The number of senior Americans who call themselves boss is growing steadily. Retired seniors are still working, and many are working for themselves.
Bureau of Labor Statistics found the self-employment rate among workers aged 65 years and older was higher (15.5 percent) than any other age group.
It may not be a "hobby" in the strictest sense, but problem solving is a skill many people enjoy doing so much they leverage their talents to start profitable businesses.
Linda Nagamine was an airline customer service representative for 28 years, and after retirement she turned her problem-solving skills into a way to help women never lose their keys again.
If you have multiple hobbies, interests and experience, think about combining a few of them into a workable small business. Combine them to start a business that produces customized chess boards and sell them online.
Or maybe you love fly fishing and community service.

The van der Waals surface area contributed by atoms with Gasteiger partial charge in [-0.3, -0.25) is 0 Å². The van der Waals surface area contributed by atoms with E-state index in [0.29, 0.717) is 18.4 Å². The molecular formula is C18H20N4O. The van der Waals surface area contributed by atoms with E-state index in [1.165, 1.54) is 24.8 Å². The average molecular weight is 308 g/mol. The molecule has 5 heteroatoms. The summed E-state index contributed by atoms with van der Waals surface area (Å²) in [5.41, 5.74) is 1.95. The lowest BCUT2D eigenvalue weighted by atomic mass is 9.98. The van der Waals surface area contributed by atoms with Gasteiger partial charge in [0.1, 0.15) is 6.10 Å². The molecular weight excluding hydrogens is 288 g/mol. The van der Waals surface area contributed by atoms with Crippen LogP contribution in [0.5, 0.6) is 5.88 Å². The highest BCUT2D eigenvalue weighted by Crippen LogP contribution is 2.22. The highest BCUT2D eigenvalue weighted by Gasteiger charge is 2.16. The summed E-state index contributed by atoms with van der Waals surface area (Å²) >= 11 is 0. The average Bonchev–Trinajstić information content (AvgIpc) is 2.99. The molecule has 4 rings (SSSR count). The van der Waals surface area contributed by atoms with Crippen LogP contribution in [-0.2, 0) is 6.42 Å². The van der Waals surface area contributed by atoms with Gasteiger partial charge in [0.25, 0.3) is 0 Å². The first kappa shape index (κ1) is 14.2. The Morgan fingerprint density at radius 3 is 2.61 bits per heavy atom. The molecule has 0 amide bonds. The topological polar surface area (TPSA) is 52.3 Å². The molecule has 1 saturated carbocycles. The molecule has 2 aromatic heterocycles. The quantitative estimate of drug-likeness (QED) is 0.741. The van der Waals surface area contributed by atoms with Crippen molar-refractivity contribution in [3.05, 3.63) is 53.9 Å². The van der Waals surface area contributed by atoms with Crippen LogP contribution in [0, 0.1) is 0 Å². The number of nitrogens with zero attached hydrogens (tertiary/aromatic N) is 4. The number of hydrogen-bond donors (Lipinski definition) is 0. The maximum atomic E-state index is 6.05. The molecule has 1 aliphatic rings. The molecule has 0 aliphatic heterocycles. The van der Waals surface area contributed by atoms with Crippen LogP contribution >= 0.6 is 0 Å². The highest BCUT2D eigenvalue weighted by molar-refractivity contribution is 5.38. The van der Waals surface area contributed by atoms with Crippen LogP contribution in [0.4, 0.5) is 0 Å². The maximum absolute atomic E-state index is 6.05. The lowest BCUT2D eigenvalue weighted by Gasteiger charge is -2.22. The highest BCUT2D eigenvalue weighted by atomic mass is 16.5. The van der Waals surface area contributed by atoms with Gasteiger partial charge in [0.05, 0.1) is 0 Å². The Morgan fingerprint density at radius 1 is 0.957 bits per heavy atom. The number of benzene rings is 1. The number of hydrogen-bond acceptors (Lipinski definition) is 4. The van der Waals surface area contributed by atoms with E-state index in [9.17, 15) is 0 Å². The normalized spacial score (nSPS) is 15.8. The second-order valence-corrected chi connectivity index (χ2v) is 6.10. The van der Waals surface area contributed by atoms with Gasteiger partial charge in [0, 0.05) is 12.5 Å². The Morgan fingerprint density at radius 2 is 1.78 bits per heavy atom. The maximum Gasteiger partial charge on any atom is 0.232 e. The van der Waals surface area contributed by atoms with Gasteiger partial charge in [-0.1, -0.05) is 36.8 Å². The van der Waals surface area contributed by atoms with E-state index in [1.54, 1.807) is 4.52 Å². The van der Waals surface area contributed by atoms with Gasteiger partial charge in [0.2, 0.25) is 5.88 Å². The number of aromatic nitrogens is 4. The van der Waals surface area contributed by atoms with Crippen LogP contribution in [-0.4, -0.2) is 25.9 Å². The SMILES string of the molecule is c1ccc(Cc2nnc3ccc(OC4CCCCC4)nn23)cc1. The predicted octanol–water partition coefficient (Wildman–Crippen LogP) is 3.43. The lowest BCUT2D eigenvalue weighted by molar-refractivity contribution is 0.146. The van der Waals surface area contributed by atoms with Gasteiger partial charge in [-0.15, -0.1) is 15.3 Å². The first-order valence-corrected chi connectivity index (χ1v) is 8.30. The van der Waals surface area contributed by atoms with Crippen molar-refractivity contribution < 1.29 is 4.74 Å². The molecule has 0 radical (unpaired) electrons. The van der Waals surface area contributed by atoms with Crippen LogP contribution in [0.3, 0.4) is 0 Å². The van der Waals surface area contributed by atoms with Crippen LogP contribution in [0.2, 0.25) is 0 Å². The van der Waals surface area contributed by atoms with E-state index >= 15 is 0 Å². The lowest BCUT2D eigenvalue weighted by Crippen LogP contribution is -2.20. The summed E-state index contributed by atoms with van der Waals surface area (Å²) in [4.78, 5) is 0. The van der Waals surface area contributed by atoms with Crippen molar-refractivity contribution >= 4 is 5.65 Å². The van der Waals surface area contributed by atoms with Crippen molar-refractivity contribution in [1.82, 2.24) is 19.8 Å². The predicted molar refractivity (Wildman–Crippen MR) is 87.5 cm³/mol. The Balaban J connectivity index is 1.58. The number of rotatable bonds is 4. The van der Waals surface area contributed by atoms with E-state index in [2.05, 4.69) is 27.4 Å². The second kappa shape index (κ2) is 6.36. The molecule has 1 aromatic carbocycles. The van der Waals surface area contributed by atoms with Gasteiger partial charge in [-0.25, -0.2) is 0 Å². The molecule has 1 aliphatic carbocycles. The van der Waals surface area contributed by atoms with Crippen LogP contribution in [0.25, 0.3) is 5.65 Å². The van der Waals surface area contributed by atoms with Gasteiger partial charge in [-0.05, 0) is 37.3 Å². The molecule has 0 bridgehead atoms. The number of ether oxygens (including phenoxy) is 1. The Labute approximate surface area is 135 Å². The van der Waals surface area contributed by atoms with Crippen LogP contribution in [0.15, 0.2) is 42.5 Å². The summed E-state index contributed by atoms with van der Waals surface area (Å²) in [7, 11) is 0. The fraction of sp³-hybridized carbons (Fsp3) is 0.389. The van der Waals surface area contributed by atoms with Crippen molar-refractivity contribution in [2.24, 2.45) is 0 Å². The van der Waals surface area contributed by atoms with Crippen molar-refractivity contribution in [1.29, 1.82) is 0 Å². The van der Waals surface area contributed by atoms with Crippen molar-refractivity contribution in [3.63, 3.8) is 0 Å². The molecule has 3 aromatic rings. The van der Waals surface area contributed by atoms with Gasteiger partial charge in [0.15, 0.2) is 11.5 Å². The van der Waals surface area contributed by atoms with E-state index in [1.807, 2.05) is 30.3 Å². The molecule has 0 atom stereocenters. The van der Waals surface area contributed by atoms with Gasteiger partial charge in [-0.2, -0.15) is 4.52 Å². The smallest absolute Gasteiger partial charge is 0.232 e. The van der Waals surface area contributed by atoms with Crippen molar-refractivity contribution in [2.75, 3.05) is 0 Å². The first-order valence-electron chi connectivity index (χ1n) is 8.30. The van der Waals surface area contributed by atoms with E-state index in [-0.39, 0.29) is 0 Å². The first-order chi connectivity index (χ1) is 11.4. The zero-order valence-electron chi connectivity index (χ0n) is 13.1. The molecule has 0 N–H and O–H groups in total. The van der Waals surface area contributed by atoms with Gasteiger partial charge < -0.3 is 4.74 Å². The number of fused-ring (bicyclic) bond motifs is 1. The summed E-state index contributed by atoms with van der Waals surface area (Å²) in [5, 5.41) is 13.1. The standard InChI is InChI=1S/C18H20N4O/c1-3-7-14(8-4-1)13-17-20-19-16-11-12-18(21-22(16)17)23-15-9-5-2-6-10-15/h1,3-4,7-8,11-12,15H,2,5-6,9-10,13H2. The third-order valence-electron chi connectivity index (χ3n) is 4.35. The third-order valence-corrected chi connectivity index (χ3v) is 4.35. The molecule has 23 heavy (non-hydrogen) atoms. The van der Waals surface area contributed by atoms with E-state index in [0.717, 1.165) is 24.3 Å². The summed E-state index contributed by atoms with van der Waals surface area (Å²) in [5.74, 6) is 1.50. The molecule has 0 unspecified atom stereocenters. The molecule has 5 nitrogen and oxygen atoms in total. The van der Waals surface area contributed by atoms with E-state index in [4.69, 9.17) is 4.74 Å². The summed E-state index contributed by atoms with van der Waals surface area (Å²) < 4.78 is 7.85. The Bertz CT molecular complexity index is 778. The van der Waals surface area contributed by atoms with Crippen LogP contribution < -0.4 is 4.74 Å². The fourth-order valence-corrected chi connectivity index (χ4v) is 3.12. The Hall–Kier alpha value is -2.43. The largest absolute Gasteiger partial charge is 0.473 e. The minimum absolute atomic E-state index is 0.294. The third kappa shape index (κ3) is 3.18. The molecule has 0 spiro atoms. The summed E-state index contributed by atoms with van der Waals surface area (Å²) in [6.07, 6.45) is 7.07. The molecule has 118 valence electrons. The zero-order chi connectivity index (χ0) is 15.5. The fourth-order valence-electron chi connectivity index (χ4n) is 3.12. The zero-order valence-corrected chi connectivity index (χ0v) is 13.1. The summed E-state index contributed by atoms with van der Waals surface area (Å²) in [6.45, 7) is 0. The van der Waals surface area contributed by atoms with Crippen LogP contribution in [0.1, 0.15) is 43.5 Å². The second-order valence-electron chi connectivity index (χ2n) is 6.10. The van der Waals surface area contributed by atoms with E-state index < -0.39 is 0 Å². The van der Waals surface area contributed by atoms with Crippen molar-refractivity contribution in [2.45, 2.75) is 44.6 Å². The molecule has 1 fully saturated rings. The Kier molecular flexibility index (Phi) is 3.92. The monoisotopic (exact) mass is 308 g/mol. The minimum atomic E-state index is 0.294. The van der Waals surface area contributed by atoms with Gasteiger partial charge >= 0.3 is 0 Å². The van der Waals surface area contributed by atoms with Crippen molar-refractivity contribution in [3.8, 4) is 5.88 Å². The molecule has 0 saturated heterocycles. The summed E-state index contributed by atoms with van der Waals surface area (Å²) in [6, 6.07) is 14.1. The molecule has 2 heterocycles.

Nagamine used her own problem of constantly misplacing her keys as inspiration for inventing and developing the Joyful Keyper – a simple device for keeping your keys easily accessible inside your bag or purse.
"There was nothing in the marketplace that effectively solved my daily problem of searching for my misplaced keys," she explained.
Holtzman began his photography hobby when he was still working as a sales manager for an auto dealership, flying on weekends and shooting with his film camera.
Eventually, Holtzman's side hustle became his full-time business and led to some award-winning photos displayed in a variety of publications, including Vanity Fair and The Wall Street Journal.